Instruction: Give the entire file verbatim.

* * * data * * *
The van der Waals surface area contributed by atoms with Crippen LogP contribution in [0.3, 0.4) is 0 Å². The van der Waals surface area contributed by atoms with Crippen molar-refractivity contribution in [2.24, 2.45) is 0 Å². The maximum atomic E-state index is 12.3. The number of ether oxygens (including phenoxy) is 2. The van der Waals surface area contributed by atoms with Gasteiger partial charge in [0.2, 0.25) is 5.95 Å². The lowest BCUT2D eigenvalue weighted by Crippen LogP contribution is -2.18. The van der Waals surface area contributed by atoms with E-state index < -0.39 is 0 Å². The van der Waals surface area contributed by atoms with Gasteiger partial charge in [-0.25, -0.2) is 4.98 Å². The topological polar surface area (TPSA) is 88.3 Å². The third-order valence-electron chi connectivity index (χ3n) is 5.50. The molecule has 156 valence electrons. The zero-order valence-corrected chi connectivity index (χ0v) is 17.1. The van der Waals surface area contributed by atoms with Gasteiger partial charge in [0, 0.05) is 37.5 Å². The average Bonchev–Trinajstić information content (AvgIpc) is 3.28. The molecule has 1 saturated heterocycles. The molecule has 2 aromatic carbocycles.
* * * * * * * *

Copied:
The van der Waals surface area contributed by atoms with Crippen LogP contribution in [0.3, 0.4) is 0 Å². The van der Waals surface area contributed by atoms with Crippen molar-refractivity contribution in [2.24, 2.45) is 0 Å². The maximum atomic E-state index is 12.3. The number of ether oxygens (including phenoxy) is 2. The van der Waals surface area contributed by atoms with Gasteiger partial charge in [0.2, 0.25) is 5.95 Å². The lowest BCUT2D eigenvalue weighted by Crippen LogP contribution is -2.18. The van der Waals surface area contributed by atoms with E-state index < -0.39 is 0 Å². The van der Waals surface area contributed by atoms with Gasteiger partial charge in [-0.25, -0.2) is 4.98 Å². The topological polar surface area (TPSA) is 88.3 Å². The third-order valence-electron chi connectivity index (χ3n) is 5.50. The molecule has 156 valence electrons. The zero-order valence-corrected chi connectivity index (χ0v) is 17.1. The van der Waals surface area contributed by atoms with Gasteiger partial charge in [0, 0.05) is 37.5 Å². The average Bonchev–Trinajstić information content (AvgIpc) is 3.28. The molecule has 1 saturated heterocycles. The molecule has 2 aromatic carbocycles.